The Issue of Foreign Nationals in the Courts

The case of Humberto Leal Garcia (executed in Texas on July 7, 2011)

Obama Administration and U.N. High Commissioner Seek Relief for Texas Death Row Inmate

Journalist Who Was Arrested Abroad Emphasizes Importance of Consular Access

Leal’s Petition for Writ of Certiorari to the U.S. Supreme Court (Leal was denied a stay of execution by a vote of 5-4 with Justice Breyer writing for the dissent)

Legislation Introduced to Help Enforce Treaty Protecting Those Arrested Outside Their Own Country

Military and Diplomatic Leaders Urge Reprieve for Foreign National Facing Texas Execution

Medellin: U.S. Supreme Court Exempts Texas Courts from World Court Ruling

On March 25, 2008, the U.S. Supreme Court ruled 6-3 in Medellin v. Texas (No. 06-984) that the President does not have the authority to order states to bypass their procedural rules and comply with a ruling from the International Court of Justice (ICJ). Even apart from the President’s powers, the Court held that Texas is not obligated to give Mr. Medellin an additional hearing because the Protocol governing the Vienna Convention on Consular Relations is not “self-executing” and would require an act of Congress to make it binding on the states. Texas executed Jose Medellin on Aug. 5, 2008.

Earlier Proceedings

On April 30, 2007, the U.S. Supreme Court had agreed to hear Medellin v. Texas to determine whether dozens of Mexican foreign nationals on death row in the U.S. are entitled to a new hearing because they were denied their right to seek consular assistance upon their arrest. The Bush administration and the Mexican government both urged the Justices to take the case after the Texas Court of Criminal Appeals refused to comply with President Bush’s order to state courts to review the cases of the 50 Mexican foreign nationals who had been denied their rights under the Vienna Convention on Consular Relations. The Bush administration’s brief noted that the Texas court’s decision, if not reversed, “will place the United States in breach of its international law obligation” to comply with the World Court’s decision and would “frustrate the president’s judgment that foreign policy interests are best served by giving effect to that decision.”

Jose Medellin is a Mexican citizen who has been on Texas’ death row since 1993. This is the second time his case has come before the U.S. Supreme Court. After the ICJ ruling in 2004, Texas refused to review Medellin’s case, and he petitioned the U.S. Supreme Court for relief. The Court agreed to hear his case, but before it could be decided, President Bush ordered the respective state courts to provide the review required by the ICJ. The Supreme Court then dismissed Medellin’s case to allow states time for this review. When Texas courts again refused to grant such a review, claiming that President Bush did not have the power to give such an order, Medellin appealed to the Supreme Court for a second time. The Court had been asked to consider whether President Bush overstepped his authority to order state review of the cases and whether state courts are required to comply with the ICJ’s ruling. (Medellin v. Texas, No. 06-984; see N.Y. Times, May 1, 2007.)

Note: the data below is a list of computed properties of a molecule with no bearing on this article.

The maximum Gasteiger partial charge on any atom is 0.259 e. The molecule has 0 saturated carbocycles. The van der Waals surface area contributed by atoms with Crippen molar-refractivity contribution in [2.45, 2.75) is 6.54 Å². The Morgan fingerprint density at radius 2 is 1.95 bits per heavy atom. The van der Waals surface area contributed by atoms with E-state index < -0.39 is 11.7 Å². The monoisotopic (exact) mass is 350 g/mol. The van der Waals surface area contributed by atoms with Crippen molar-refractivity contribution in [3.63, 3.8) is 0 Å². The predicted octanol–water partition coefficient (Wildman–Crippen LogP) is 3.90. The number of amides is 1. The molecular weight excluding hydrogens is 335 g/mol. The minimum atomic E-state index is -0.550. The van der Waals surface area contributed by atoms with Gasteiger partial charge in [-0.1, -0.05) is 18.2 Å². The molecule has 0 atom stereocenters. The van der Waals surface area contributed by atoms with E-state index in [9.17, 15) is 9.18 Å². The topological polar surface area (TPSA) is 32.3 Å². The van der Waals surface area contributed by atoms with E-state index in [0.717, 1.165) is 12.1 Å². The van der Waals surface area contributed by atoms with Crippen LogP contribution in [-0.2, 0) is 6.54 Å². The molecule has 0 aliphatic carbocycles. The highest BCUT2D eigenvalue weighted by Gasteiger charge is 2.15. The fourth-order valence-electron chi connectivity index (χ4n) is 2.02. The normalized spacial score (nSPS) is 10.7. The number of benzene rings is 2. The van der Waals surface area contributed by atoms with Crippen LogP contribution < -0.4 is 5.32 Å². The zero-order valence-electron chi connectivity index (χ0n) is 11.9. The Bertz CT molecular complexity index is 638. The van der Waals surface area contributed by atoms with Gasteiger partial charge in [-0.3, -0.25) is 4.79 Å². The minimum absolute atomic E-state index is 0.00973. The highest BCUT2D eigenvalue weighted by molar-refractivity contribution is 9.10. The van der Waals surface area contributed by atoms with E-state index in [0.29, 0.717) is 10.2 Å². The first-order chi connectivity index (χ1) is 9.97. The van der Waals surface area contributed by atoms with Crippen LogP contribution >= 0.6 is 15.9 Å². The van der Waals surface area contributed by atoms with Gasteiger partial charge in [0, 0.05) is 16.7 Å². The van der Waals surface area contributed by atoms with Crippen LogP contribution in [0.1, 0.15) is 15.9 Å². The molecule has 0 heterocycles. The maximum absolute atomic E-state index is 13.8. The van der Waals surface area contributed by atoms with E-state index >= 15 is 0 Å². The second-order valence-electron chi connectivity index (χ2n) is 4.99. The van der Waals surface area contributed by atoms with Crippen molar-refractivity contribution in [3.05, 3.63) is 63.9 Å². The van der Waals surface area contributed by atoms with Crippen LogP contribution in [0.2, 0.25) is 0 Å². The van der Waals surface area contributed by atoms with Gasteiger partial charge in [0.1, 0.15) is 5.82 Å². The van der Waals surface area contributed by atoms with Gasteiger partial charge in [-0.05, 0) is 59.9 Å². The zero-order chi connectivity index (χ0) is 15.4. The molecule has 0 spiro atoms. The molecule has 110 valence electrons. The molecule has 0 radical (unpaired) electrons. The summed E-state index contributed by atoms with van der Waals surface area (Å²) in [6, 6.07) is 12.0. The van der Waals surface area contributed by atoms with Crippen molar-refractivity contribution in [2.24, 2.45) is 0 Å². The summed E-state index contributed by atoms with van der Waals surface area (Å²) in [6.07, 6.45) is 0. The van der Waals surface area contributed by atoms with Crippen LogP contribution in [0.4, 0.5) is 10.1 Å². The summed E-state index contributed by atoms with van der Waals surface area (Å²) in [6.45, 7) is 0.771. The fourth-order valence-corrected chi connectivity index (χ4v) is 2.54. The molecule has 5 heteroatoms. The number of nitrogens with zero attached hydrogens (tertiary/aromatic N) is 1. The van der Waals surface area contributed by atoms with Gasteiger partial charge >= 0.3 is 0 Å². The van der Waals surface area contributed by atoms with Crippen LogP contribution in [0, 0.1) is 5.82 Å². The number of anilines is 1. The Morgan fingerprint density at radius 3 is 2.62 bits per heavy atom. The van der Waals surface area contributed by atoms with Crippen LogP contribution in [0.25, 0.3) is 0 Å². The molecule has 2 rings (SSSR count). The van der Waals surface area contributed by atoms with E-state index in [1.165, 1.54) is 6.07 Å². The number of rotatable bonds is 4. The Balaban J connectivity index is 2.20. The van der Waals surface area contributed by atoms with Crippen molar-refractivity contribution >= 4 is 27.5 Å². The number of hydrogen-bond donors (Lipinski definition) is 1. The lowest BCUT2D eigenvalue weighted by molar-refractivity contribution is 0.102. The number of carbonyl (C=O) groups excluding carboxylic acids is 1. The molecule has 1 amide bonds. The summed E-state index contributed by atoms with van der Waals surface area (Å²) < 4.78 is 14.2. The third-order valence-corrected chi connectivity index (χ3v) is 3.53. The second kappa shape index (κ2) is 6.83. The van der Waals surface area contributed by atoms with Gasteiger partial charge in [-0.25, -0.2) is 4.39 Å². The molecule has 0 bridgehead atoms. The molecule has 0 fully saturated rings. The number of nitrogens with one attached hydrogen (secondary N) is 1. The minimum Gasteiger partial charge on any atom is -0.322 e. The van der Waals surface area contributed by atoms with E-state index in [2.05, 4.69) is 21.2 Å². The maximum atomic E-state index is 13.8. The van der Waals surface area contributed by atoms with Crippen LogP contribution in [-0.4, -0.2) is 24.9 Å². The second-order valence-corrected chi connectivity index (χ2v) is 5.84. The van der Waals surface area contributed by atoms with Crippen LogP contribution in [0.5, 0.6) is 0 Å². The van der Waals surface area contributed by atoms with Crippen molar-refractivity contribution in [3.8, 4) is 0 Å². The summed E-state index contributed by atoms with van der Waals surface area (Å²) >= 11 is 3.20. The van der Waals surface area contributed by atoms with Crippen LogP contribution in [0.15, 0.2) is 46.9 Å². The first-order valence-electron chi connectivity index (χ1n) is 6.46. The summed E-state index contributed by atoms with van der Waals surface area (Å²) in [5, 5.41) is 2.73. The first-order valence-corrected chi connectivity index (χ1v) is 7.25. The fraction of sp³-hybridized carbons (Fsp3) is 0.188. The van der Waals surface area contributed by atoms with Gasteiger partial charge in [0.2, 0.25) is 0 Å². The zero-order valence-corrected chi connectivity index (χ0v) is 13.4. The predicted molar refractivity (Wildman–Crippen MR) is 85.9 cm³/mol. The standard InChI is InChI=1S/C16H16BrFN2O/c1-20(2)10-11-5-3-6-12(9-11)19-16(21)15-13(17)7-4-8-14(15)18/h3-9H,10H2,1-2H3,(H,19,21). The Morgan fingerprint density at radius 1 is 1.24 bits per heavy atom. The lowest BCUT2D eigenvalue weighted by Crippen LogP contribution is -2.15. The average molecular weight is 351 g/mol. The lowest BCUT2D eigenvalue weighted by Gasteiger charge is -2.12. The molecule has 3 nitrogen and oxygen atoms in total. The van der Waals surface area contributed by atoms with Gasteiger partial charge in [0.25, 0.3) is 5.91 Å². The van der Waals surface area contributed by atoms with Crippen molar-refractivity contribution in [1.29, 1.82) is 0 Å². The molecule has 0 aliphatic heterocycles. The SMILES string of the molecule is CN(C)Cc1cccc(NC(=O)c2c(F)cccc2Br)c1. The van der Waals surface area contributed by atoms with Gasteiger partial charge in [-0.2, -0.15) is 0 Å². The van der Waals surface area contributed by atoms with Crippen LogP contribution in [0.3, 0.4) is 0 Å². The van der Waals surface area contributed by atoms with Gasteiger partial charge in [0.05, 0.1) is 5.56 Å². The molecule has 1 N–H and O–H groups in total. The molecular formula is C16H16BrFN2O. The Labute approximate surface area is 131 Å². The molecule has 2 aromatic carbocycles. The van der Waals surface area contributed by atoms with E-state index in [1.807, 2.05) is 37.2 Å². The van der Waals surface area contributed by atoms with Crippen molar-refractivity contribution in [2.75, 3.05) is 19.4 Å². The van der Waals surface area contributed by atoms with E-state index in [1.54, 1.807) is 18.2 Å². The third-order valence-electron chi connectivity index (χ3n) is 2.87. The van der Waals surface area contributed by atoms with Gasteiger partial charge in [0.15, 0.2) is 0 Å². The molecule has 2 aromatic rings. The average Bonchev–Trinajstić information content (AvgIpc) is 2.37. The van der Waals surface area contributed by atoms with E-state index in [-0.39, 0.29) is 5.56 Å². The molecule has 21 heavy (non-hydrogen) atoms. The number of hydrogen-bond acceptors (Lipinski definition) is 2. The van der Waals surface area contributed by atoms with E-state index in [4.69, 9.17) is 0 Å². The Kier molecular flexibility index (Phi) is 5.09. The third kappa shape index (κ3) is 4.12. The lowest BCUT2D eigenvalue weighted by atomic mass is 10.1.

Earlier Supreme Court Consideration of Medellin

On December 10, 2004, the U. S. Supreme Court first agreed to hear the case of Jose Medellin to determine what effect the United States should give to a recent ruling by the International Court of Justice at the Hague, the United Nations’ highest court (see below). The case is Medellin v. Dretke, No. 04-5928. (Associated Press, December 10, 2004). (Note: This case was dismissed without being decided.)

International Court Finds U.S. in Violation of Treaty

On March 31, 2004 the International Court of Justice (ICJ) decided in favor of Mexico, finding that the United States violated the rights of most of the 51 Mexican citizens currently on death row across the country. The Vienna Convention on Consular Relations, which the U.S. has ratified, declares that foreign citizens shall have the right to speak with diplomatic officials upon arrest. The Mexican defendants named in the suit argued that they were denied that right and the court agreed. The ICJ said that U.S. courts must review the convictions and sentences in each case. At least one of the defendants, Osvaldo Torres, is facing an imminent execution date in Oklahoma.

Decision of the ICJ

ICJ Press Release Announcing the Decision

Recent Editorials on the Court’s Decision

DPIC: Foreign Nationals on US Death Rows

DPIC Report: International Perspectives on the Death Penalty